Home >Opinion >Columns >We need not miss Trump even on the US’s China policy

It is hard to use the words “public service" and “Trump" in the same sentence, but there have been many people in the current administration working there to save the US from a presidency descending into chaos—and because of their interest in framing government policy. They have been a natural constituency for Maggie Haberman, the New York Times’ White House correspondent who in scoop after scoop has demonstrated she is the best reporter on the beat in recent years. After the results in Pennsylvania made it clear that President-elect Joseph Biden had won the election, Haberman recounted on a podcast, “It’s hard for me to describe the number of texts I have got from people close to the president who are not sad, who are relieved (because) they did not want to live through another four years of a Trump presidency."

It is almost a quarter of a century since Fareed Zakaria warned, in Foreign Affairs, of the rise of illiberal democracies. His warning predates the fake news that circulates on social media. And, in the context of the US, the article was too early for it required the combined effects of China’s accession to the World Trade Organization in 2001 and the global financial crisis (GFC) in 2008-09 to undermine the foundations of democracy in America. China’s WTO accession accelerated the hollowing out of US industry because it was cheaper to buy goods from China, thus adding to job losses from technological innovation that resulted in fewer people working in factories. Policy responses to the GFC then magnified the increase in wealth of the very rich.

The revolving door of people from Wall Street who moved to the US Treasury—like Henry Paulson, who was central to the bailout of investment banks in 2008—made it impossible to ensure that US banks paid a punitive price for the crisis. Moreover, the quantitative easing used by the Fed to boost growth in the aftermath of 2008 often leads to K-shaped recoveries that favour the rich: Stock markets are prime beneficiaries, as we see in India currently, after the Reserve Bank opened its liquidity floodgates in response to the covid downturn.

All of this proved tinder for President Donald Trump’s politics of hatred. The lies of his presidency have made many of us forget that the reality-TV show host’s political avatar took shape only after 2011, when he repeatedly claimed that President Barack Obama had not been born in the United States, arguing variously that Obama’s birth certificate was a “fraud" and encouraging supporters to “hack" the then president’s college records to find his “real" birthplace. (Obama had released his birth certificate back in 2008, which showed he was born in Hawaii.)

But the genius of Trump was to create a tsunami of support from Americans who were angry that the country had elected and re-elected an African-American president. When, prior to his election in 2016, Trump boasted that he could shoot someone on Fifth Avenue in New York and his loyal base would still support him, he was not exaggerating. After having presided over the developed world’s weakest response to the covid pandemic, how Trump’s political journey started is relevant because it helps explain why he received as many as 71 million votes in this year’s presidential election.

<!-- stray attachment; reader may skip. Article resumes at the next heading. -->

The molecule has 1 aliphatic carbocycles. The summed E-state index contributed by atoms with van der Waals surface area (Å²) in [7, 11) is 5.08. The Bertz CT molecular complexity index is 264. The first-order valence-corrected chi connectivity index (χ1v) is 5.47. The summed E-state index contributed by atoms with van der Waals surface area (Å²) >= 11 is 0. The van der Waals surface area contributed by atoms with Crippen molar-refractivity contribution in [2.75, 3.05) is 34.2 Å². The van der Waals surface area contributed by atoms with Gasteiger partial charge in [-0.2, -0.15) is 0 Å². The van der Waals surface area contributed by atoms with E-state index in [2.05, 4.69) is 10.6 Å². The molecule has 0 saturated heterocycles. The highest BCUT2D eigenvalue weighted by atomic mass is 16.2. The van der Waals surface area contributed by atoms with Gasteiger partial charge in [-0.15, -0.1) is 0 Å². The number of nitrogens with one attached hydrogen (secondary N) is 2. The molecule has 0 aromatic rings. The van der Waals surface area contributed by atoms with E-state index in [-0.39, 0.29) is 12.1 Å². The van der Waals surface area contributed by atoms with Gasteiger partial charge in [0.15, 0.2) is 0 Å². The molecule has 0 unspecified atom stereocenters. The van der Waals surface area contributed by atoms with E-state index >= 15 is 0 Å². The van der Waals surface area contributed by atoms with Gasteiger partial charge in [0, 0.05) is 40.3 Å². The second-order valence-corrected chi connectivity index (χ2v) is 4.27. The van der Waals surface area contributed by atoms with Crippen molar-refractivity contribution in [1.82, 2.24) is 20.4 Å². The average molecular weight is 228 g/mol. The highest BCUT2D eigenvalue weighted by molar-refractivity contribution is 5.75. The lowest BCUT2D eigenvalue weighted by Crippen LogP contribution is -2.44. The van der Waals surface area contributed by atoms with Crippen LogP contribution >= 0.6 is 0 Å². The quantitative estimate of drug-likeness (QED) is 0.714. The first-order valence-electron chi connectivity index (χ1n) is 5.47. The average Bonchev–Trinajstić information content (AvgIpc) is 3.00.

Trump’s former strategist and multi-millionaire Steve Bannon liked to argue that this base signalled a revolt against the elites, a line of argument parroted by some Indian commentators with a similar lack of irony. The term “pluto-populism", however, better describes the phenomenon: A movement where the less well off vote in favour of those who represent the very rich and are rich themselves. Resentment against African-Americans and minorities in general, stirred by the excesses of political correctness, has been the Trojan horse used by Trump and the Republicans to gain political support from working-class Americans to push through tax cuts and seek the dismantling of Obama’s healthcare policies. Tellingly, Trump supporters frequently describe Vice-President-elect Kamala Harris as that “nasty" (woman), just as Trump does when describing articulate women opponents. He has even called Harris “a monster".

Given Trump’s unashamed racism and sexism, the mostly morality-neutral discussion of what India might have gained from his re-election has been distressing. Perhaps, as the Carnegie Endowment’s Ashley Tellis told The Wire on 11 November, battles over India might increase if Democrats in Congress raise the issues of Kashmir and the Citizenship Amendment Act, but that was a risk anyway. A Biden presidency will certainly mean more support for multilateral institutions, which is a good thing. Rudra Chaudhuri, author of Forged in Crisis, a book that underlines the pragmatism of US-India relations over the past several decades, told me “an ecological recovery" of the US’s past record of supporting international institutions would be central to the new administration’s international reset. On trade, Biden might try to widen the Trans-Pacific Partnership, and it would be interesting to see if non-Pacific Ocean countries like India are drawn into its fold. Where the Trump administration did the world a service was in focusing a harsh spotlight on an increasingly aggressive China, but Biden is likely to continue that battle. Ultimately, Indo-US relations are a sideshow. Biden’s diplomatic skill at strengthening alliances against China is where India stands to gain the most.

Rahul Jacob is a Mint columnist and a former Financial Times foreign correspondent.

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